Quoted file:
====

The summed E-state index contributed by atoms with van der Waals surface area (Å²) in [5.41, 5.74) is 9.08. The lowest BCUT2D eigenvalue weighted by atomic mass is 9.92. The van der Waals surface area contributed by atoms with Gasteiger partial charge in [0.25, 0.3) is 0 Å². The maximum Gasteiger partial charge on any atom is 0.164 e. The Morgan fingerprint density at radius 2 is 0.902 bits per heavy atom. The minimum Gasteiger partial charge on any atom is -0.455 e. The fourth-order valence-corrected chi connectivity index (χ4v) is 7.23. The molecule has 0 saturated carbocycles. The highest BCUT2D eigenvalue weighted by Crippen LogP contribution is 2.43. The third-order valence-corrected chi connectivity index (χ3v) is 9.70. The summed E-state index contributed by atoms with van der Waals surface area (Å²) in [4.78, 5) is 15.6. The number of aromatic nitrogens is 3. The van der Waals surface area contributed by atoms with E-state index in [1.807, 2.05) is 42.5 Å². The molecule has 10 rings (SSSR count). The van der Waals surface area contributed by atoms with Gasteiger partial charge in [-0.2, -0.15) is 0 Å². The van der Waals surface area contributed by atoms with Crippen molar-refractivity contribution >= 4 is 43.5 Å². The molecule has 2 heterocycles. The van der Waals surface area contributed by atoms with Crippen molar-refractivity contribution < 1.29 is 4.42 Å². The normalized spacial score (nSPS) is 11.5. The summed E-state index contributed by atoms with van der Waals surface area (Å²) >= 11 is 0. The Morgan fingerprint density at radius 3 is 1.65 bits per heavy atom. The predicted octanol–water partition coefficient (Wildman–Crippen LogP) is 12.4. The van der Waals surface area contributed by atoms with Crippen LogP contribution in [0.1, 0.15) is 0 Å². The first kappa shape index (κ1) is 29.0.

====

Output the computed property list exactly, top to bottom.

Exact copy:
The summed E-state index contributed by atoms with van der Waals surface area (Å²) in [5.41, 5.74) is 9.08. The lowest BCUT2D eigenvalue weighted by atomic mass is 9.92. The van der Waals surface area contributed by atoms with Gasteiger partial charge in [0.25, 0.3) is 0 Å². The maximum Gasteiger partial charge on any atom is 0.164 e. The Morgan fingerprint density at radius 2 is 0.902 bits per heavy atom. The minimum Gasteiger partial charge on any atom is -0.455 e. The fourth-order valence-corrected chi connectivity index (χ4v) is 7.23. The molecule has 0 saturated carbocycles. The highest BCUT2D eigenvalue weighted by Crippen LogP contribution is 2.43. The third-order valence-corrected chi connectivity index (χ3v) is 9.70. The summed E-state index contributed by atoms with van der Waals surface area (Å²) in [4.78, 5) is 15.6. The number of aromatic nitrogens is 3. The van der Waals surface area contributed by atoms with E-state index in [1.807, 2.05) is 42.5 Å². The molecule has 10 rings (SSSR count). The van der Waals surface area contributed by atoms with Gasteiger partial charge in [-0.2, -0.15) is 0 Å². The van der Waals surface area contributed by atoms with Crippen molar-refractivity contribution >= 4 is 43.5 Å². The molecule has 2 heterocycles. The van der Waals surface area contributed by atoms with Crippen molar-refractivity contribution < 1.29 is 4.42 Å². The normalized spacial score (nSPS) is 11.5. The summed E-state index contributed by atoms with van der Waals surface area (Å²) >= 11 is 0. The Morgan fingerprint density at radius 3 is 1.65 bits per heavy atom. The predicted octanol–water partition coefficient (Wildman–Crippen LogP) is 12.4. The van der Waals surface area contributed by atoms with Crippen LogP contribution in [0.1, 0.15) is 0 Å². The first kappa shape index (κ1) is 29.0.